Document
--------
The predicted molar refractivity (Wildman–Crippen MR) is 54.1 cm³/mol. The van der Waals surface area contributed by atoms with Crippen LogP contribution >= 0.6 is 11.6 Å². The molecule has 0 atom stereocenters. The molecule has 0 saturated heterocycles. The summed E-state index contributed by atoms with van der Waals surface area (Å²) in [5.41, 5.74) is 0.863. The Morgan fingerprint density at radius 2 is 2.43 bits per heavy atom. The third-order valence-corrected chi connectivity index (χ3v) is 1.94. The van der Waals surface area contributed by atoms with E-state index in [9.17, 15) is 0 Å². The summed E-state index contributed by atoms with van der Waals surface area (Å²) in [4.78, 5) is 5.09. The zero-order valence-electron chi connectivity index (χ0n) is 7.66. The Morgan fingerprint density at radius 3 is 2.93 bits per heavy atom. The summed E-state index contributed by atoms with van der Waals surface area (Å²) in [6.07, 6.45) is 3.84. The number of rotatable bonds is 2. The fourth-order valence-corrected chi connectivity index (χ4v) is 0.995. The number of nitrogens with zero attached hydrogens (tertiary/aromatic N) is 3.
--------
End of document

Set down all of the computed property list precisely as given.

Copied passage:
The predicted molar refractivity (Wildman–Crippen MR) is 54.1 cm³/mol. The van der Waals surface area contributed by atoms with Crippen LogP contribution >= 0.6 is 11.6 Å². The molecule has 0 atom stereocenters. The molecule has 0 saturated heterocycles. The summed E-state index contributed by atoms with van der Waals surface area (Å²) in [5.41, 5.74) is 0.863. The Morgan fingerprint density at radius 2 is 2.43 bits per heavy atom. The third-order valence-corrected chi connectivity index (χ3v) is 1.94. The van der Waals surface area contributed by atoms with E-state index in [9.17, 15) is 0 Å². The summed E-state index contributed by atoms with van der Waals surface area (Å²) in [4.78, 5) is 5.09. The zero-order valence-electron chi connectivity index (χ0n) is 7.66. The Morgan fingerprint density at radius 3 is 2.93 bits per heavy atom. The summed E-state index contributed by atoms with van der Waals surface area (Å²) in [6.07, 6.45) is 3.84. The number of rotatable bonds is 2. The fourth-order valence-corrected chi connectivity index (χ4v) is 0.995. The number of nitrogens with zero attached hydrogens (tertiary/aromatic N) is 3.